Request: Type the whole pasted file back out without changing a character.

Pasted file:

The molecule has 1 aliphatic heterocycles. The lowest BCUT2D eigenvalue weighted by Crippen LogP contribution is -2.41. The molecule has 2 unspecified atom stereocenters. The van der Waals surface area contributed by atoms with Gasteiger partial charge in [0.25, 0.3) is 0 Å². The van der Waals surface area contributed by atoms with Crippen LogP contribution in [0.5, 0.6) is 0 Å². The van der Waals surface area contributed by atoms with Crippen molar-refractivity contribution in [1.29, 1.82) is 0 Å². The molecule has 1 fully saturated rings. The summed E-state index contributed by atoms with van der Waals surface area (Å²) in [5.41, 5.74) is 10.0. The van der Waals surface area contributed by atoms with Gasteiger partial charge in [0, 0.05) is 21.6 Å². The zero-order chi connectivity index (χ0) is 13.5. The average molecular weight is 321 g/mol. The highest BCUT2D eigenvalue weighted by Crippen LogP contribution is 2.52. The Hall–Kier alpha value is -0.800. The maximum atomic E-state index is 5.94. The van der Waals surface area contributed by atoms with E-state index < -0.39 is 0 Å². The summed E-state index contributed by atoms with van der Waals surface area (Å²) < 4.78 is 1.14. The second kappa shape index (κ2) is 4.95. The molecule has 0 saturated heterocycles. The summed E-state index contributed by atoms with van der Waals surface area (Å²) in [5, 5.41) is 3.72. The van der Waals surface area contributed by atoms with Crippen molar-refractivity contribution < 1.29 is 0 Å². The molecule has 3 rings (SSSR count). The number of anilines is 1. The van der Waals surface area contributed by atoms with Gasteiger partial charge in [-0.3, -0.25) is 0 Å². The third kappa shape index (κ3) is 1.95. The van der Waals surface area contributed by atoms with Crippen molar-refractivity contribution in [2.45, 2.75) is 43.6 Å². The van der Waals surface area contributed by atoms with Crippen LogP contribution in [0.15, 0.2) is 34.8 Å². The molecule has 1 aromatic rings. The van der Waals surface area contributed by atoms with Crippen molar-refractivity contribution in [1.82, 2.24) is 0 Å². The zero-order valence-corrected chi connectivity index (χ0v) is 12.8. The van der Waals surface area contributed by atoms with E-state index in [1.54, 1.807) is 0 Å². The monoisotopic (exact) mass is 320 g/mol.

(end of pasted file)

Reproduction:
The molecule has 1 aliphatic heterocycles. The lowest BCUT2D eigenvalue weighted by Crippen LogP contribution is -2.41. The molecule has 2 unspecified atom stereocenters. The van der Waals surface area contributed by atoms with Gasteiger partial charge in [0.25, 0.3) is 0 Å². The van der Waals surface area contributed by atoms with Crippen LogP contribution in [0.5, 0.6) is 0 Å². The van der Waals surface area contributed by atoms with Crippen molar-refractivity contribution in [1.29, 1.82) is 0 Å². The molecule has 1 fully saturated rings. The summed E-state index contributed by atoms with van der Waals surface area (Å²) in [5.41, 5.74) is 10.0. The van der Waals surface area contributed by atoms with Gasteiger partial charge in [0, 0.05) is 21.6 Å². The zero-order chi connectivity index (χ0) is 13.5. The average molecular weight is 321 g/mol. The highest BCUT2D eigenvalue weighted by Crippen LogP contribution is 2.52. The Hall–Kier alpha value is -0.800. The maximum atomic E-state index is 5.94. The van der Waals surface area contributed by atoms with E-state index < -0.39 is 0 Å². The summed E-state index contributed by atoms with van der Waals surface area (Å²) < 4.78 is 1.14. The second kappa shape index (κ2) is 4.95. The molecule has 0 saturated heterocycles. The summed E-state index contributed by atoms with van der Waals surface area (Å²) in [5, 5.41) is 3.72. The van der Waals surface area contributed by atoms with Crippen molar-refractivity contribution < 1.29 is 0 Å². The molecule has 3 rings (SSSR count). The number of anilines is 1. The van der Waals surface area contributed by atoms with Gasteiger partial charge in [-0.3, -0.25) is 0 Å². The third kappa shape index (κ3) is 1.95. The van der Waals surface area contributed by atoms with Crippen molar-refractivity contribution in [2.45, 2.75) is 43.6 Å². The van der Waals surface area contributed by atoms with Crippen LogP contribution in [0.15, 0.2) is 34.8 Å². The molecule has 1 aromatic rings. The van der Waals surface area contributed by atoms with Crippen molar-refractivity contribution in [1.82, 2.24) is 0 Å². The zero-order valence-corrected chi connectivity index (χ0v) is 12.8. The van der Waals surface area contributed by atoms with E-state index in [1.54, 1.807) is 0 Å². The monoisotopic (exact) mass is 320 g/mol.